ended the academic year on a green note.
Legislation passed at Monday night’s meeting entails that the senate supports Jason Sanders’ efforts with Bobcat Blend, a program designed to filter the trash output across campus.
“Really, all ASG is doing is just supporting what he is doing,” said Sen. Brandon Guerra, author of the legislation.
The program designates three main sources for the distribution of trash: recycling, compost and landfill. The compost will be used across campus, Guerra said.
“Currently, 100 percent goes to a landfill,” Guerra said. “That is pretty harmful. One day of waste at the LBJ Student Center adds to 153 trash bags. That goes to a landfill. What Bobcat Blend could do is make 34 percent of it compost, 8 percent recycled, and only 54 would continue on to the landfill.”
Guerra said the goal of this program is to reach 82 percent compost. Sanders obtained the necessary funding and the program is set to launch soon, he said.
According to the legislation, entitled, “Bobcat Blend,” the program will bring Texas State closer to being a zero waste campus.
“We will be the first school in the state to have this initiative to source separate trash,” Guerra said. “It is going to generate attention. People are going to say, ‘Hey, look at Texas State’s system of waste management.’ I think this is going to be a good image.”
Guerra said he wrote the legislation after Sanders came to speak at an ASG meeting.
“We have had many guest speakers,” Guerra said. “But when I heard Jason Sanders talk about the project, it seemed like such a big deal that I wanted to write the legislation supporting it.”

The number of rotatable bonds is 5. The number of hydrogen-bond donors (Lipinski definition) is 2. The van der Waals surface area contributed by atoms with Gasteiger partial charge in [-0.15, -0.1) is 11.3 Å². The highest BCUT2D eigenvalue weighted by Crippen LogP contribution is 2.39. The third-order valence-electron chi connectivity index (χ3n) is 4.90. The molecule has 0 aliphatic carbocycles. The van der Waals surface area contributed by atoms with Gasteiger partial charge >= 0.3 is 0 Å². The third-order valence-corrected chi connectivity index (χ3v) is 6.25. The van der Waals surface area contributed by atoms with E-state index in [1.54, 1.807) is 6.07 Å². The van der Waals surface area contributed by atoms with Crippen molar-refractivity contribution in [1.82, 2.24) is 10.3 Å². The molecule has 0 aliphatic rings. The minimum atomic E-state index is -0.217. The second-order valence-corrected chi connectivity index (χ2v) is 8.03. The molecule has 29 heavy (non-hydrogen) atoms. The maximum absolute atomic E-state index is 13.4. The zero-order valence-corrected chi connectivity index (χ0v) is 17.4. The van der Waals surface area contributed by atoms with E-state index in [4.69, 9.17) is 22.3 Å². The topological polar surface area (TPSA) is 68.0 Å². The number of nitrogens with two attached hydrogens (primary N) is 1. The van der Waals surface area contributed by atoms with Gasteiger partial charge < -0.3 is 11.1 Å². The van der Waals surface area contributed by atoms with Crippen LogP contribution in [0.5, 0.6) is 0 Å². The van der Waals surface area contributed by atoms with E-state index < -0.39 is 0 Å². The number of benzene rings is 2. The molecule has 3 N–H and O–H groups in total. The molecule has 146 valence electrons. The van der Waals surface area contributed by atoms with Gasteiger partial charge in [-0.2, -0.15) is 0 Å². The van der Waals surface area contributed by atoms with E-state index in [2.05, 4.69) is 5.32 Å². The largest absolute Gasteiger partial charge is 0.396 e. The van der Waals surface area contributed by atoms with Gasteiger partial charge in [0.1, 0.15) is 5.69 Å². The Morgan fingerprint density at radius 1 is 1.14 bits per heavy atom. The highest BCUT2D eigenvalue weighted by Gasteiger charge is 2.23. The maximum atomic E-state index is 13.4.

Jason Moore, ASG vice president, said Bobcat Blend is a great way for the university to start an important trend.
“Jason Sanders is going to be working it and he is hiring on more staff,” Moore said.
Moore said the actual compost bin is going to be located behind LBJSC by Arnold Hall. He said he agrees with the senate decision to support this legislation.
“It is very much a time when people are going green,” Moore said. “This is a great way to do it. Not only for environmental purposes, but it should also save the university money. With everything going the way it is, I think they did a great job in researching and a good job in asking questions. I do not have the chance to voice anything in the meetings, but I definitely agreed with it.”
The senate also passed new legislation regarding the computer logos on campus.
The legislation, entitled, “Money and Screen-Saving Marketing,” will mandate all computers on campus to have Texas State logos on the screen.
According to the legislation, the default 2009 to 2010 wallpaper would represent the university’s “Drive to Division One Football Bowl Series”, encouraging students to attend athletic events.
The installation of these new logos, implemented over the summer, will be during the next “ghosting” or refresh for the computer system.
Sen. Brice Loving, author of the legislation, said he was sitting in the McCoy Building computer lab when he noticed the multiple computers displaying the Windows logo.
“I thought we should change that,” Loving said. “Instead of generic backgrounds, I thought, why not be creative and display Texas State?”
Loving said this idea goes back to pride for the university and brand identity. He said the new logo will strengthen the image for the school.
“I am really excited,” Loving said. “This is my first piece of legislation. I definitely had a lot of support.”
Loving said the athletic logo will give new students the impression that athletics are a big deal for the university.
Both pieces of legislation were passed with full support of the senate.